HUNTSVILLE – When Toyota opened its engine manufacturing plant in Huntsville two decades ago, there wasn’t a rush of others following. But they did eventually come.
Now, the city can add “manufacturing hub” to its roster of attributes.
That’s what’s happened since the Japan-based auto giant came to the state in the form of Toyota Motor Manufacturing Alabama. While a manufacturing mad dash didn’t ensue, the 2003 plant opening no doubt was the tip of the spear that has seen North Alabama punch deep into that industry.
Honda and Mercedes Benz preceded Toyota as the first to move into what was once billed the Heart of Dixie.
“That was huge,” said Daniel Wilson, a local attorney at Butler Snow who in the early 2000s was with Balch & Bingham working on negotiations for the project. “They’ve had a huge impact.”
When Toyota was real estate shopping for a site to build its first plant outside of Japan, the choices came to Huntsville and a site just to the north in the Volunteer State. Toyota chose to come to the Tennessee Valley and an announcement was made in 2021.
“It came down to Alabama vs. Tennessee,” Wilson said. “It was the first major manufacturing opportunity the city had. So there was a lot of excitement about the project.
“It was fascinating.”
Wilson said he was impressed with how the Japanese did business. Within the organization, for instance, all employees at company headquarters in Kentucky had an open invitation to any meeting regardless of position. Higher ranking managers sat in cubicles among newer hires.
Toyota had plenty of bargaining leverage since its investment was coveted, but Wilson said
management showed “great restraint’’ and only asked for one more dollar than the last car
maker received upon moving to Alabama.
“They don’t get enough credit for that,” he said.
Attorney Leslie Sharpe, also of Butler Snow and formerly with Balch & Bingham, remembers that time as well. It was one of the first projects she worked on as a lawyer.
“That was a big event for Huntsville,” she said. “It was great starting out with that project. There were a lot of cool issues and working on phase after phase of expansion.”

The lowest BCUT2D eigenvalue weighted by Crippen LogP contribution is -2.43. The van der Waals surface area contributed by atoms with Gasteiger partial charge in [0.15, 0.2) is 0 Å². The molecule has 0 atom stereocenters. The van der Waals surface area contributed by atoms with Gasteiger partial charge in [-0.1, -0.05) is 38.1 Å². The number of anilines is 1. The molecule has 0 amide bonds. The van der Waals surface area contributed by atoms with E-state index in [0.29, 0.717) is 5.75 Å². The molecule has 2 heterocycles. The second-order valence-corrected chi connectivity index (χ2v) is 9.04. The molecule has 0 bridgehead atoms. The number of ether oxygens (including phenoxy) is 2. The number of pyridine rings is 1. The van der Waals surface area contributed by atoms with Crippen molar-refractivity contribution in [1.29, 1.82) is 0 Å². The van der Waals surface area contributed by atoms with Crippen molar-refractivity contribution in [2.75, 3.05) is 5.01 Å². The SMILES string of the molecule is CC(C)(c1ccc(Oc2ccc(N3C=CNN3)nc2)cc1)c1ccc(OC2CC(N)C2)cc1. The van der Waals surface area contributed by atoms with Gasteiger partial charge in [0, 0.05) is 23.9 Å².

Sharpe added that Toyota choosing Huntsville and the current boom are the result of long-range planning.
“We’re seeing the benefits of a very pro-business local leadership, Chamber of Commerce,
Industrial Development Board – they’re focused on growth in Huntsville,” she said. “I think
they’re mindful of issues and they’re strategic about it, but it’s a very pro business community. I think that the city has been very savvy in making sure we have a diverse economy here.
“We have the (Redstone) Arsenal, we have aerospace and defense and you know for a lot of places that would be great. But, they also make sure we keep looking at manufacturing. It’s been a long process of good leadership in Huntsville.”
Companies such as Polaris have built plants in the area since Toyota arrived.
“It opened the door for business,” Wilson said.
Meanwhile, Toyota has continued to play a large role in the fortunes of the region, partnering with another car maker to build the Mazda Toyota Manufacturing USA plant, which opened on Greenbrier Parkway in 2001.
Toyota Alabama continues to have a significant impact in the area: employment numbers
continue to rise; the plant has seen eight major investments, including six building
expansions that represent a $1.5 billion investment; donated more than $13.5 million to the local community; and team members serve on local nonprofit boards and have volunteered more than 30,000 hours in the community.
“We want to make the world around us a better place by sharing our resources and ideas in
in addition to our dollars,” said Jason Puckett, president of TMMAL. “That’s why we look for
opportunities to share our know-how and expertise through volunteerism, board service and cross-sector collaboration.
“At Toyota, we strive to not only push the boundaries of what is possible in manufacturing, but we also want to be an agent of change in our local community. That’s why we have invested nearly $13.5 million into Huntsville community non-profit organizations.”
Wilson said, beginning in 2001, Toyota negotiators and management brought a business
philosophy of “improving life” instead of focusing only on making money. That stuck with him.
“It’s an incredible culture, just a different culture,” he said. “Great people. It changed Huntsville for the better.”